A quiet week in the garden with several cold nights, very cold nights to make everything keep its collective head down. Nevertheless, signs of approaching spring with birds such as the American Crows and Northern Cardinals making obvious signs of looking around for mates and nesting sites to make more American Crows and Northern Cardinals while the squirrels are very actively “getting together” with furious chases round and round and up and down tree trunks like a Helter-Skelter..
Leaf and flower buds are not yet swelling of course (it’s almost three months until we get decent leaf cover around here) but somehow they do seem more “evident” … though that may just be the result of cabin fever sending us out to look for any signs at all of approaching spring. We can at least expect some snowdrops around mid-March, very much a favourite flower.
The birds keep us occupied at this time of year – no more so than during the two days a week that we set aside for “Feederwatching“. How many wildlife gardeners do this? If not please give the idea some thought – it keeps your interest in the garden wildlife alive during the winters and it contributes valuable information to a huge database used by scientists working on bird distribution and population fluctuations. We are now into our 17th consecutive winter season – fascinating pastime. You can find out all about it here : http://www.birdscanada.org/volunteer/pfw/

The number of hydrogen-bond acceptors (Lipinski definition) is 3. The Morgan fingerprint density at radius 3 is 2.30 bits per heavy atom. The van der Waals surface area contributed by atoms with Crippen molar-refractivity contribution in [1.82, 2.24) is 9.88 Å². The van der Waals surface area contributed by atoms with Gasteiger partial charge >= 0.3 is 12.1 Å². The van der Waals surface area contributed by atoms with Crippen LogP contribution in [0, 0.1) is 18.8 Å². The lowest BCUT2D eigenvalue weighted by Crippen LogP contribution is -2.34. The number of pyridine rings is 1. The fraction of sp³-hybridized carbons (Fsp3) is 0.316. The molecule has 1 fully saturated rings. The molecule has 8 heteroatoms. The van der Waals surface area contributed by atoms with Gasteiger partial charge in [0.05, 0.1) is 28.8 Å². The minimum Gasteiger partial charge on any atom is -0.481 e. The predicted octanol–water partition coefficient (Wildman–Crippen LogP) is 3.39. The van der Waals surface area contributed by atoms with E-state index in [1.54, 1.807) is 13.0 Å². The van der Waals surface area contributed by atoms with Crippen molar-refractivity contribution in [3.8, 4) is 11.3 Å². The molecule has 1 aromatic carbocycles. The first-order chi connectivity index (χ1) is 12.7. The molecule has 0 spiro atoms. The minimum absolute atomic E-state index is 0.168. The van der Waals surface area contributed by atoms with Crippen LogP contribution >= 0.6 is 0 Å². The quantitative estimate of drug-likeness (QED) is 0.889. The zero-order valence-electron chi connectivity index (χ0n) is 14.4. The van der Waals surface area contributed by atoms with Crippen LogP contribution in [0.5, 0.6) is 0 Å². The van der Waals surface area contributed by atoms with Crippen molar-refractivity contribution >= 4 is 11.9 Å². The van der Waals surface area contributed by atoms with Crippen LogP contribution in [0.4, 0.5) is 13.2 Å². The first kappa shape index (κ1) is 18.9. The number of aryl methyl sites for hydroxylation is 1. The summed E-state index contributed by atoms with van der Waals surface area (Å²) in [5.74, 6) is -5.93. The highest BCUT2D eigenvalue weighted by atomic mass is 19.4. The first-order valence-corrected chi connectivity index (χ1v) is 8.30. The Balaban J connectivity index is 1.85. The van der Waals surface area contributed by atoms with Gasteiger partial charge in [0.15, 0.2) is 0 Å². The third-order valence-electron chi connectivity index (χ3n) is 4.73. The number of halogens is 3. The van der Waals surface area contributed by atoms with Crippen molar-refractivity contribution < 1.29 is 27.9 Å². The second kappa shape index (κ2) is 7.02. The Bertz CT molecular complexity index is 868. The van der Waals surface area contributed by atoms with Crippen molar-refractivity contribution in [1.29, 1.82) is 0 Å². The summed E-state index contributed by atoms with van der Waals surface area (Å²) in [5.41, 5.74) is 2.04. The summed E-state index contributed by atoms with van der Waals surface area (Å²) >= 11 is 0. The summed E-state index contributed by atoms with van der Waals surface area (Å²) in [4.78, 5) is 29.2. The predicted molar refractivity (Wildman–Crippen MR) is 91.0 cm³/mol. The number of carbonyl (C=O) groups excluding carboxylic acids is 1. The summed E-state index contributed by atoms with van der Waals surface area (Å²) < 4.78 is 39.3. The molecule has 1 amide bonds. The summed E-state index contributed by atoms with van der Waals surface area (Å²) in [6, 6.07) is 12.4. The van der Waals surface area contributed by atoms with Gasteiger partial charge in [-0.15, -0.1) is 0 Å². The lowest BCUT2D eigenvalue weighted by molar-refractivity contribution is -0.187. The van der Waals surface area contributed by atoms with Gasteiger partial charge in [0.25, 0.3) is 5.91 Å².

Nothing else now but to share a few photographs:
The featured image at the top of the page compares the two common species of smaller Woodpecker – a male Downy Woodpecker and a female Hairy Woodpecker (note, the cropping I used on the photos implies the birds are the same size whereas in fact the Hairy is considerably larger than the Downy. Compare the relative size of the holes on the feeder tube if you are not familiar with these species.)
A corner of the “Stumpery” showing the entrance to a sheltered basement that small mammals and birds use to get away form the worst of the winter.
Buds on a sour cherry tree just waiting for spring. The birds almost always get all the fruit of this tree before we can harvest them … and that’s fine.
Waiting flower buds on Magnolia stellata
Red branches of a mature dogwood (Cornus)